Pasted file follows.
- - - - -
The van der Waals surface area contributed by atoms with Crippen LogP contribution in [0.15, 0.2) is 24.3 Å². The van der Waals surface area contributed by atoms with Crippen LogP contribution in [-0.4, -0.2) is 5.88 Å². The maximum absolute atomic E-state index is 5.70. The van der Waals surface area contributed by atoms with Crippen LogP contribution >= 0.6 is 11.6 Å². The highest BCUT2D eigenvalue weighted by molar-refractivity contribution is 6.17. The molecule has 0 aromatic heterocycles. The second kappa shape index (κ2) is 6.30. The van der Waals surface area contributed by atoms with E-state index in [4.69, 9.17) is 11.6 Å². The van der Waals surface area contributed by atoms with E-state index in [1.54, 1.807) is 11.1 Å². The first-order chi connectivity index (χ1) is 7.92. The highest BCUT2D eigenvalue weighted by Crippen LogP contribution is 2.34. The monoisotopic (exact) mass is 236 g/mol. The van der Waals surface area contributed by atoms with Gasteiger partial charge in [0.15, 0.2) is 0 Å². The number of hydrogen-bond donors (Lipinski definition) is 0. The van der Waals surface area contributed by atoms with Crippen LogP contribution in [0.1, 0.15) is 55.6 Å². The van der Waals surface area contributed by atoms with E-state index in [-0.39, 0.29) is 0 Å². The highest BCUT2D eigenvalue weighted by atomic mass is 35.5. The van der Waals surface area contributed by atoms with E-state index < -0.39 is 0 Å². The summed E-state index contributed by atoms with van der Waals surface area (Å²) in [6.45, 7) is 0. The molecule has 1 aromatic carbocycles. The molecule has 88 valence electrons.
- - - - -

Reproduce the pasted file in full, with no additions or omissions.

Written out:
The van der Waals surface area contributed by atoms with Crippen LogP contribution in [0.15, 0.2) is 24.3 Å². The van der Waals surface area contributed by atoms with Crippen LogP contribution in [-0.4, -0.2) is 5.88 Å². The maximum absolute atomic E-state index is 5.70. The van der Waals surface area contributed by atoms with Crippen LogP contribution >= 0.6 is 11.6 Å². The highest BCUT2D eigenvalue weighted by molar-refractivity contribution is 6.17. The molecule has 0 aromatic heterocycles. The second kappa shape index (κ2) is 6.30. The van der Waals surface area contributed by atoms with E-state index in [4.69, 9.17) is 11.6 Å². The van der Waals surface area contributed by atoms with E-state index in [1.54, 1.807) is 11.1 Å². The first-order chi connectivity index (χ1) is 7.92. The highest BCUT2D eigenvalue weighted by Crippen LogP contribution is 2.34. The monoisotopic (exact) mass is 236 g/mol. The van der Waals surface area contributed by atoms with Gasteiger partial charge in [0.15, 0.2) is 0 Å². The number of hydrogen-bond donors (Lipinski definition) is 0. The van der Waals surface area contributed by atoms with Crippen LogP contribution in [0.1, 0.15) is 55.6 Å². The van der Waals surface area contributed by atoms with E-state index in [-0.39, 0.29) is 0 Å². The highest BCUT2D eigenvalue weighted by atomic mass is 35.5. The van der Waals surface area contributed by atoms with E-state index < -0.39 is 0 Å². The summed E-state index contributed by atoms with van der Waals surface area (Å²) in [6.45, 7) is 0. The molecule has 1 aromatic carbocycles. The molecule has 88 valence electrons.